Oil Prices Up, Ending Longest Losing Streak In Years
NEW YORK, July 10 (Reuters) - Oil prices rose on Thursday, ending their longest losing streak in years as traders bet a weeks-long decline had run too far.
European Brent crude rebounded slightly after eight days of losses, the longest slide since 2010, and U.S. crude recovered from a nine-day losing streak, matching a slide in late 2009. Some traders who shorted the market earlier bought back contracts to secure their profits, dealers said.
After surging abruptly in early June, prices fell more than 5 percent over the past three weeks as easing geopolitical tensions in Iraq and Libya soothed worries over oil supplies.
"The rally of the previous weeks was all on anticipation that there was going to be supply disruptions, but the market is now starting to stabilize," said Gene McGillian, an analyst at Tradition Energy in Stamford, Connecticut.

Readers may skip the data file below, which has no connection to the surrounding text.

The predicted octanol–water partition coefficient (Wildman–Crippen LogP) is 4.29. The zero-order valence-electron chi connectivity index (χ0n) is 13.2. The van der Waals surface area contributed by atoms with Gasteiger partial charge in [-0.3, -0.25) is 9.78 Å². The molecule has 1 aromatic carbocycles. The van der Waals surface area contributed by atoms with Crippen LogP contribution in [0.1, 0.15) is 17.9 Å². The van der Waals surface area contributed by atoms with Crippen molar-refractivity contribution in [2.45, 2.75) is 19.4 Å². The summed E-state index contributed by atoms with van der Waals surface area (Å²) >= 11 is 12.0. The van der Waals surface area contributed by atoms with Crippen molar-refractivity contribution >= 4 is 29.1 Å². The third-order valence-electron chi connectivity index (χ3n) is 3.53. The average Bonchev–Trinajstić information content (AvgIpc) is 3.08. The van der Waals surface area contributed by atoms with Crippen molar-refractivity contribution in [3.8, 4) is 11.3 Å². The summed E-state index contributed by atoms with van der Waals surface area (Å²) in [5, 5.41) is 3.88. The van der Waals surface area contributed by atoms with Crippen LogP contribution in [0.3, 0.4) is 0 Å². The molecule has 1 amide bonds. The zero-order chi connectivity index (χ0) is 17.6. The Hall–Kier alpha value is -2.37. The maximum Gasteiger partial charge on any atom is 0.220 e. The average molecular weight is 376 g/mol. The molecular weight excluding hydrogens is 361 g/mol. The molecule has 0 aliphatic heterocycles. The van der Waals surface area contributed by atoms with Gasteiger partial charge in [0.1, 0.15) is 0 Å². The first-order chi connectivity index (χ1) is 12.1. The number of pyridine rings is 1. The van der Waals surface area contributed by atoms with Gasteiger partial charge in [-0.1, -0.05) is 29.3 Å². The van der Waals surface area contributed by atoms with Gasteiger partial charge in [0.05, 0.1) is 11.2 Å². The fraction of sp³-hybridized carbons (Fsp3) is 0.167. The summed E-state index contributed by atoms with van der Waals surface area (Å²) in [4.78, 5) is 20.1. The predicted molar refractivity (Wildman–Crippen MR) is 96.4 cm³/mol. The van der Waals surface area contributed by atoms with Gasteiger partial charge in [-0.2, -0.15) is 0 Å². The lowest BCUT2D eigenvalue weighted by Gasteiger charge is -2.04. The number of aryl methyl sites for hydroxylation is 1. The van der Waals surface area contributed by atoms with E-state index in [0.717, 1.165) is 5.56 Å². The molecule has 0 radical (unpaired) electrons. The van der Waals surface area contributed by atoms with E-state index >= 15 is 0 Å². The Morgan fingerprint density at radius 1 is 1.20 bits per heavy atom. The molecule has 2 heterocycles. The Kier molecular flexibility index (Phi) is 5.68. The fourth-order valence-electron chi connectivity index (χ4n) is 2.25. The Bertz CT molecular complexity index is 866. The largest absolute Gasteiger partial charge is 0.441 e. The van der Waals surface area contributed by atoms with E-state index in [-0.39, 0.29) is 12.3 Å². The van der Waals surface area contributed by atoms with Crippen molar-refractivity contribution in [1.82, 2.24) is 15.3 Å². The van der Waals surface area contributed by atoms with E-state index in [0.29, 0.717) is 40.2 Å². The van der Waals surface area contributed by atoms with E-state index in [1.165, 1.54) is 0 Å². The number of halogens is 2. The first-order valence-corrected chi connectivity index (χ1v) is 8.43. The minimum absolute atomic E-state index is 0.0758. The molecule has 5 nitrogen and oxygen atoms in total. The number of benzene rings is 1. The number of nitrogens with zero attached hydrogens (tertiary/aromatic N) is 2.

Brent crude gained 39 cents to settle at $108.67 a barrel. It hit a low of $107.76 earlier in the session, the weakest since May 9.
U.S. crude gained 64 cents to settle at $102.93 a barrel, after hitting an intraday low of $101.55, the weakest price since May 16.
While concerns over abrupt oil shortages from Iraq have eased since an Islamist insurgency raised the spectre of disruptions, traders remain on edge. Sunni insurgents battling forces loyal to Iraqi Prime Minister Nuri al-Maliki broke into a military base northeast of Baghdad on Thursday.
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